This well-researched work, based on the writings of women who settled the West, tells specific stories about individual families, with fascinating quotations from the mother, wife, sister, or daughter. Information and impressions gleaned from diaries and letters are arranged logically, beginning with an overview of the native American women whose homes were being disrupted and invaded, and of Hispanic women, many of whom came centuries earlier than the pioneers pushing out from the East following their "manifest destiny." Through chapters on life on the Overland Trail, homemaking, women at work, and community building, the cultural mosaic of the growing West is emphasized. Included are not only the northern European pioneers (including recent immigrants) and the African Americans struggling west, but the Asian women, brides and others, who were sent east to America. There are stories of bigotry and exploitation and stories of friendship and generosity. There are stories of severe depression and loneliness; there are stories of triumph and joy. As with all histories (and reviews, it must be noted), the reader must be aware that the writer has a bias. Native American life is portrayed as nearly idyllic, and a superior Hispanic culture is seen displaced by the Anglo one, which pushes Hispanics into impoverished barrios. There is the occasional sweeping statement, as about most women having one good dress, usually of silk, and more than one description of hardship on the frontier that, in fact, describe the way many late nineteenth-century households did things (e.g., soap making). If the curious reader wishes there were footnotes, or that the photographs were credited where they are shown, she or he will find, at least, a wonderful bibliography to plumb for information about the women of this book. Sigerman has done a good job of pulling volumes of source material into a brief, readable narrative, but one is left wanting to know more about Rachel Calof, Mary Paik, Elinore Stewart, and others. Dig into the further reading suggestions and satisfy that curiosity. Index. Illus. Photos. Maps. Further Reading. VOYA Codes: 3Q 3P J S (Readable without serious defects, Will appeal with pushing, Junior High-defined as grades 7 to 9 and Senior High-defined as grades 10 to 12).
School Library Journal
Gr 7 UpLife in the Old West was anything but easy, especially for women. This text covers not only American women who ventured west in the mid-to-late 1800s, but also immigrants from Europe, Asia, and Africa, as well as Native American and Hispanic women. Interspersed among general discussions of homemaking, working outside the home, and the creation of social organizations are excerpts from personal diaries and letters of frontier women. With respect and dignity, Sigerman illuminates the struggles and triumphs of each group, from discrimination against African Americans and exploitation of Hispanics to the successes of writer Willa Cather and painter Georgia O'Keeffe. Well researched and loaded with firsthand accounts of daily life, this volume goes beyond the surface of westward migration to reveal the underlying challenge of turning the West into a home. Archival black-and-white photos and reproductions show the often unglamorous nature of daily living. Although there are many books about women in the Old West, as evidenced by the list for further reading, this is a comprehensive introduction to their diversity and lifestyles.Kristen Oravec, Woodridge Middle School, Peninsula, OH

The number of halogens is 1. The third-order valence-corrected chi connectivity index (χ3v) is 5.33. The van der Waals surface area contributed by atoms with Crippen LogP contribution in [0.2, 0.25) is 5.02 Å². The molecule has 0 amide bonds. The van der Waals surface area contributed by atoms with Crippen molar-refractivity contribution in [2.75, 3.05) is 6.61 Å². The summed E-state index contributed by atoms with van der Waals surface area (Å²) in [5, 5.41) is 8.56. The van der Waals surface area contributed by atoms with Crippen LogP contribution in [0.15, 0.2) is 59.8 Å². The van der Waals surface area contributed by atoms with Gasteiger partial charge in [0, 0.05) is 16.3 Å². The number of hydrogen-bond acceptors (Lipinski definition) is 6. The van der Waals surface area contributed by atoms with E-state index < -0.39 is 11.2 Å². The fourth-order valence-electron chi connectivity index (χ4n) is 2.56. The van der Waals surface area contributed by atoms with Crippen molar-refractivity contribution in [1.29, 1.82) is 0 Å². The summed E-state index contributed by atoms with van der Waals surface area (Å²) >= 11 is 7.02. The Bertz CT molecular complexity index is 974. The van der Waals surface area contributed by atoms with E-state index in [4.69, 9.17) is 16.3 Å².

Booknews
Historian and freelance writer Sigerman quotes extensively from personal diaries and other primary sources to let her subjects recount in their own voices the hardships and freedoms of the frontier from 1840 to 1910. They tell of raising families, plowing fields, panning for gold, defending themselves against rattlesnakes, maneuvering wagons through narrow mountain trails, and other aspects of life. Period photographs accompany the text. Annotation c. by Book News, Inc., Portland, Or.

Product Details

ISBN-13:
9780195099423
Publisher:
Oxford University Press, USA
Publication date:
11/01/1997
Pages:
192
Product dimensions:
7.10(w) x 9.40(h) x 0.90(d)
Age Range:
12 - 18 Years

Meet the Author

Harriet Sigerman is a historian and freelance writer who has contributed to The Young Oxford History of Women in the United States. She has been a research assistant to Henry Steele Commager at Amherst College and for the Stanton-Anthony Papers at the University of Massachusetts. She lives in New Jersey.